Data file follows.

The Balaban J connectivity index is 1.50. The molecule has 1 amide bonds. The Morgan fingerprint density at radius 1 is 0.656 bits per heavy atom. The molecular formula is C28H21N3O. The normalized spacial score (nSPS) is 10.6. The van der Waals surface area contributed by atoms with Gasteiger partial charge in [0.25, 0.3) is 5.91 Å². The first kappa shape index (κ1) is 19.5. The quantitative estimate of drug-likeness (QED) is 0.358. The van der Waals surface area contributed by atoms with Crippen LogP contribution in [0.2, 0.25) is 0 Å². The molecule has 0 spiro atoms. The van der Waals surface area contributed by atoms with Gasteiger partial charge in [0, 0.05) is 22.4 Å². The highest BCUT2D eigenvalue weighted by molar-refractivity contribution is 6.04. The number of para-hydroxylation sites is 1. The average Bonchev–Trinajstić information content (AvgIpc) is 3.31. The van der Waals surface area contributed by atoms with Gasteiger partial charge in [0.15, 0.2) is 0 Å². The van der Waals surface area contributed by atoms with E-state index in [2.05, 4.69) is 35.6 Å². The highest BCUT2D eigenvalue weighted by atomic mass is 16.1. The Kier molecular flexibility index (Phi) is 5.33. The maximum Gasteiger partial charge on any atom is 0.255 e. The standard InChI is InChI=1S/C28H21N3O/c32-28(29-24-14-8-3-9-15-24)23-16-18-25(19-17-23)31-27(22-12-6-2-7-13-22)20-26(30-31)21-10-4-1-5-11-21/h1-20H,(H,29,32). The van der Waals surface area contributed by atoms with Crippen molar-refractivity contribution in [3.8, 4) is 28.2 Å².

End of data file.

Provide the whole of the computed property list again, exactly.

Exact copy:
The Balaban J connectivity index is 1.50. The molecule has 1 amide bonds. The Morgan fingerprint density at radius 1 is 0.656 bits per heavy atom. The molecular formula is C28H21N3O. The normalized spacial score (nSPS) is 10.6. The van der Waals surface area contributed by atoms with Gasteiger partial charge in [0.25, 0.3) is 5.91 Å². The first kappa shape index (κ1) is 19.5. The quantitative estimate of drug-likeness (QED) is 0.358. The van der Waals surface area contributed by atoms with Crippen LogP contribution in [0.2, 0.25) is 0 Å². The molecule has 0 spiro atoms. The van der Waals surface area contributed by atoms with Gasteiger partial charge in [0, 0.05) is 22.4 Å². The highest BCUT2D eigenvalue weighted by molar-refractivity contribution is 6.04. The number of para-hydroxylation sites is 1. The average Bonchev–Trinajstić information content (AvgIpc) is 3.31. The van der Waals surface area contributed by atoms with Gasteiger partial charge in [0.15, 0.2) is 0 Å². The van der Waals surface area contributed by atoms with E-state index in [2.05, 4.69) is 35.6 Å². The highest BCUT2D eigenvalue weighted by atomic mass is 16.1. The Kier molecular flexibility index (Phi) is 5.33. The maximum Gasteiger partial charge on any atom is 0.255 e. The standard InChI is InChI=1S/C28H21N3O/c32-28(29-24-14-8-3-9-15-24)23-16-18-25(19-17-23)31-27(22-12-6-2-7-13-22)20-26(30-31)21-10-4-1-5-11-21/h1-20H,(H,29,32). The van der Waals surface area contributed by atoms with Crippen molar-refractivity contribution in [3.8, 4) is 28.2 Å².